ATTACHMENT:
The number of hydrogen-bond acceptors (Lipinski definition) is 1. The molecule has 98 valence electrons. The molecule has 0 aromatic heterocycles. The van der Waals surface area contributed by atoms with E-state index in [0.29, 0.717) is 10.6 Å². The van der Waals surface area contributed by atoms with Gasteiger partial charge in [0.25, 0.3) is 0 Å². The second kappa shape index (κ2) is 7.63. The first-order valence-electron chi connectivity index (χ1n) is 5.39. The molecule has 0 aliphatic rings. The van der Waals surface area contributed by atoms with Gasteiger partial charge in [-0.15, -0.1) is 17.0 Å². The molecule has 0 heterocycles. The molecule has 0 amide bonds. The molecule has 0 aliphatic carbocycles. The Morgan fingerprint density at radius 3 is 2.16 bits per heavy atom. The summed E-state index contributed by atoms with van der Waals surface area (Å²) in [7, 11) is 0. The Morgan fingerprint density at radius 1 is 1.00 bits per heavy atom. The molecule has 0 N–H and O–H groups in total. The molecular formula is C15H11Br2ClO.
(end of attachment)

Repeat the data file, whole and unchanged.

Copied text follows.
The number of hydrogen-bond acceptors (Lipinski definition) is 1. The molecule has 98 valence electrons. The molecule has 0 aromatic heterocycles. The van der Waals surface area contributed by atoms with E-state index in [0.29, 0.717) is 10.6 Å². The van der Waals surface area contributed by atoms with Gasteiger partial charge in [0.25, 0.3) is 0 Å². The second kappa shape index (κ2) is 7.63. The first-order valence-electron chi connectivity index (χ1n) is 5.39. The molecule has 0 aliphatic rings. The van der Waals surface area contributed by atoms with Gasteiger partial charge in [-0.15, -0.1) is 17.0 Å². The molecule has 0 heterocycles. The molecule has 0 amide bonds. The molecule has 0 aliphatic carbocycles. The Morgan fingerprint density at radius 3 is 2.16 bits per heavy atom. The summed E-state index contributed by atoms with van der Waals surface area (Å²) in [7, 11) is 0. The Morgan fingerprint density at radius 1 is 1.00 bits per heavy atom. The molecule has 0 N–H and O–H groups in total. The molecular formula is C15H11Br2ClO.